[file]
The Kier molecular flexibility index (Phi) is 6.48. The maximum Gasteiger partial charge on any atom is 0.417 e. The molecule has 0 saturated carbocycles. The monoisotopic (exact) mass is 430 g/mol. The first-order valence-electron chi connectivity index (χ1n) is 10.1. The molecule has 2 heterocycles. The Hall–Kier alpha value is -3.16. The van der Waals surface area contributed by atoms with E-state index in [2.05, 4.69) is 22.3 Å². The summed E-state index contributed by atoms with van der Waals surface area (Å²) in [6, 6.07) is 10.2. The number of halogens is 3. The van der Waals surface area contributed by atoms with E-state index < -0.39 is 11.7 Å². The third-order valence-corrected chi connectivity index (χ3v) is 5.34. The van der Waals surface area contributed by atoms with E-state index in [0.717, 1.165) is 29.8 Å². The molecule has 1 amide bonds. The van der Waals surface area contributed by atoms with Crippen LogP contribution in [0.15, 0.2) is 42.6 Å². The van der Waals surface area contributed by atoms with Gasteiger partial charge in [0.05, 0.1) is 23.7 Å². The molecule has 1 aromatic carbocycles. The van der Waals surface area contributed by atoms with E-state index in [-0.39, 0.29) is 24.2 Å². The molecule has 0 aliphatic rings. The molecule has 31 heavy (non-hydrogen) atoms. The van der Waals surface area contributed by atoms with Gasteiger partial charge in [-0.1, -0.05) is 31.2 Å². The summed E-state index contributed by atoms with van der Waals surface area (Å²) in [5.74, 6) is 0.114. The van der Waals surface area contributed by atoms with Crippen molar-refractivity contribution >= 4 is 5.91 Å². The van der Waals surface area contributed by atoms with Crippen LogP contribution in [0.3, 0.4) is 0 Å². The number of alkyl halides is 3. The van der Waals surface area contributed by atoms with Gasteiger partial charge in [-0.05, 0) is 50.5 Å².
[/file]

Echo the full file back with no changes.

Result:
The Kier molecular flexibility index (Phi) is 6.48. The maximum Gasteiger partial charge on any atom is 0.417 e. The molecule has 0 saturated carbocycles. The monoisotopic (exact) mass is 430 g/mol. The first-order valence-electron chi connectivity index (χ1n) is 10.1. The molecule has 2 heterocycles. The Hall–Kier alpha value is -3.16. The van der Waals surface area contributed by atoms with E-state index in [2.05, 4.69) is 22.3 Å². The summed E-state index contributed by atoms with van der Waals surface area (Å²) in [6, 6.07) is 10.2. The number of halogens is 3. The van der Waals surface area contributed by atoms with E-state index < -0.39 is 11.7 Å². The third-order valence-corrected chi connectivity index (χ3v) is 5.34. The van der Waals surface area contributed by atoms with E-state index in [0.717, 1.165) is 29.8 Å². The molecule has 1 amide bonds. The van der Waals surface area contributed by atoms with Crippen LogP contribution in [0.15, 0.2) is 42.6 Å². The van der Waals surface area contributed by atoms with Gasteiger partial charge in [0.05, 0.1) is 23.7 Å². The molecule has 1 aromatic carbocycles. The van der Waals surface area contributed by atoms with E-state index in [-0.39, 0.29) is 24.2 Å². The molecule has 0 aliphatic rings. The molecule has 31 heavy (non-hydrogen) atoms. The van der Waals surface area contributed by atoms with Gasteiger partial charge in [-0.1, -0.05) is 31.2 Å². The summed E-state index contributed by atoms with van der Waals surface area (Å²) in [5.74, 6) is 0.114. The van der Waals surface area contributed by atoms with Crippen molar-refractivity contribution >= 4 is 5.91 Å². The van der Waals surface area contributed by atoms with Crippen LogP contribution in [0.3, 0.4) is 0 Å². The number of alkyl halides is 3. The van der Waals surface area contributed by atoms with Gasteiger partial charge in [-0.05, 0) is 50.5 Å².